Why 2017 May Call For Tactical Asset Management

Tactical management is not the same as active; here’s why.

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Reviewed by: Cinthia Murphy
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Edited by: Cinthia Murphy

There are reasons to be optimistic about 2017, and reasons to be extremely cautious, says David Haviland, managing partner and portfolio manager of Beaumont Capital Management, based in Needham, Massachusetts. Here, he shares his outlook, his concerns, and why he thinks the New Year might be a good time to consider going tactical.

ETF.com: What's in store for investors in 2017?

David Haviland: I’m cautiously optimistic. What we’ve been experiencing since the election has been a classic buy-the-rumor rally. And the rumor is all of the promises that President-elect Trump had made during the campaign. If everything goes well, then I think everything's fairly valued.

We’re talking about tax cuts, both at the corporate level and the individual level; the infrastructure stimulus he's proposed, which is $1 trillion over the next 10 years; and the promise to renegotiate some of the trade agreements to make sure they’re fair.

If all of these things come to fruition, the hope is that we're going to get some reflation into the world economy, and that the velocity of money should increase a little bit. All of that holds for a very bright future for the U.S.

However, you've still got to make sure we don't go too far. Specifically, I understand what President-elect Trump is trying to do with China, but if he takes it too far too fast, we're messing with the world's second-largest economy. We don't want to jeopardize that relationship, let alone with the EU or elsewhere in Japan.

With the infrastructure buildout, this is very, very enticing to me, because of the need for infrastructure throughout this country. If this gets muted to the point of not being big enough of a spend to make an impact, there could be a lot of disappointment in the investment world.

ETF.com: Is there a risk of spending too much in infrastructure?

Haviland: A trillion dollars over 10 years is basically $100 billion a year. That is a rounding error to our federal budget. So, I would argue, no. Also, you're going to be employing a lot of people.

Those people will then pay federal and state income taxes. So a lot of this money will not be for naught and just wasted away if we're actually building something and employing people in doing it. The governments will get some of that money back. And most importantly, now you've got more Americans being put at work and they get to spend money.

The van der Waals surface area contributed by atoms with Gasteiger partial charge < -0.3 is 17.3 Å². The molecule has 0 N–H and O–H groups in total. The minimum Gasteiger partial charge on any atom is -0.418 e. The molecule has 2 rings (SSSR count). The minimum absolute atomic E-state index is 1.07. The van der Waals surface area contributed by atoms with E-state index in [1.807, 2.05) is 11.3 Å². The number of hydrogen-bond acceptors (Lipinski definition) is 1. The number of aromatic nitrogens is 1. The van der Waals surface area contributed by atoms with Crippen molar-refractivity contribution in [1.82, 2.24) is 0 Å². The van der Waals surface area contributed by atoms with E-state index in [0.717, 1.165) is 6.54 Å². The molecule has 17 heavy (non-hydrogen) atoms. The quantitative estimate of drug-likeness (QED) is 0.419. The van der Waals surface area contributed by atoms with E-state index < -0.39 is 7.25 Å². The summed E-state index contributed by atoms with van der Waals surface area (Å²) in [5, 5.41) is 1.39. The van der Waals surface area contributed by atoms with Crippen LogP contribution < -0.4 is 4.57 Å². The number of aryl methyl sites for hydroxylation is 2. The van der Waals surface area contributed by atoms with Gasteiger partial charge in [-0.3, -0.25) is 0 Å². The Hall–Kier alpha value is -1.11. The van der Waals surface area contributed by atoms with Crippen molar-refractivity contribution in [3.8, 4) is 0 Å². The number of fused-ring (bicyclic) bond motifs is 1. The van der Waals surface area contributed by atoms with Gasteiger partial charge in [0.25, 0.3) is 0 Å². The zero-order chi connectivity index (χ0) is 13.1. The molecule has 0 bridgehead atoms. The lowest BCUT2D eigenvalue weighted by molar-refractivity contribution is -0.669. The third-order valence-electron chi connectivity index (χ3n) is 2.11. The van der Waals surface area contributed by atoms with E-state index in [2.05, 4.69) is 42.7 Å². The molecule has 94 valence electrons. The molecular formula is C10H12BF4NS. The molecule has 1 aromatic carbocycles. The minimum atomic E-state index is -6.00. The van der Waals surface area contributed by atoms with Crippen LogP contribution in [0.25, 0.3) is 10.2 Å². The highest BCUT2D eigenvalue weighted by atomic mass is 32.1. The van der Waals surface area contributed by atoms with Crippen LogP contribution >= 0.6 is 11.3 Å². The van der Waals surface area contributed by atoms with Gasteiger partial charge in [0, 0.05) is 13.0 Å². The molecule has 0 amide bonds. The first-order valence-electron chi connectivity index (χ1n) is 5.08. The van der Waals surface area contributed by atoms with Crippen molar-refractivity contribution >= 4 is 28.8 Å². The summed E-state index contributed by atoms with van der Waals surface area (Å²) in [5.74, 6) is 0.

The best way to get rid of high debt as a percent of GDP is to grow the economy. So there are a lot of benefits here. If we just fritter the money away, I suppose, yes, that could become an issue.

ETF.com: What are your biggest concerns looking ahead? You mentioned China, for instance.

Haviland: Rising interest rates. And I'm not talking about a little bit. But if we went up another 2-4% from here, it's going to cause a lot of problems.

The first problem will be with the federal deficit itself, because right now the federal government is enjoying a very-low-interest-rate environment. The average duration of the debt of the U.S. government is only about 5.8 years.

So if inflation picks up and we have to refinance these bonds at higher and higher coupons, it's going to cause quite a bit of duress, because where does that money come from? Or do we just start borrowing more and more and more?

The Federal Reserve and the federal government have got to be careful. We want some reflation into the economy, but we don't want runaway inflation or stagflation. So to me, the No. 1 concern is interest rates.

ETF.com: What do you recommend in terms of asset allocation for 2017? How should an investor position their portfolio?
Haviland:
In equity markets, we don't try to predict or recommend far out into the future. We've got three rules-based systems that we use to manage money. And they're all very different, but they share the same characteristics; namely, take what the market is giving you when times are good; and then, preserve capital and seek to get out of the way when markets enter periods of failure.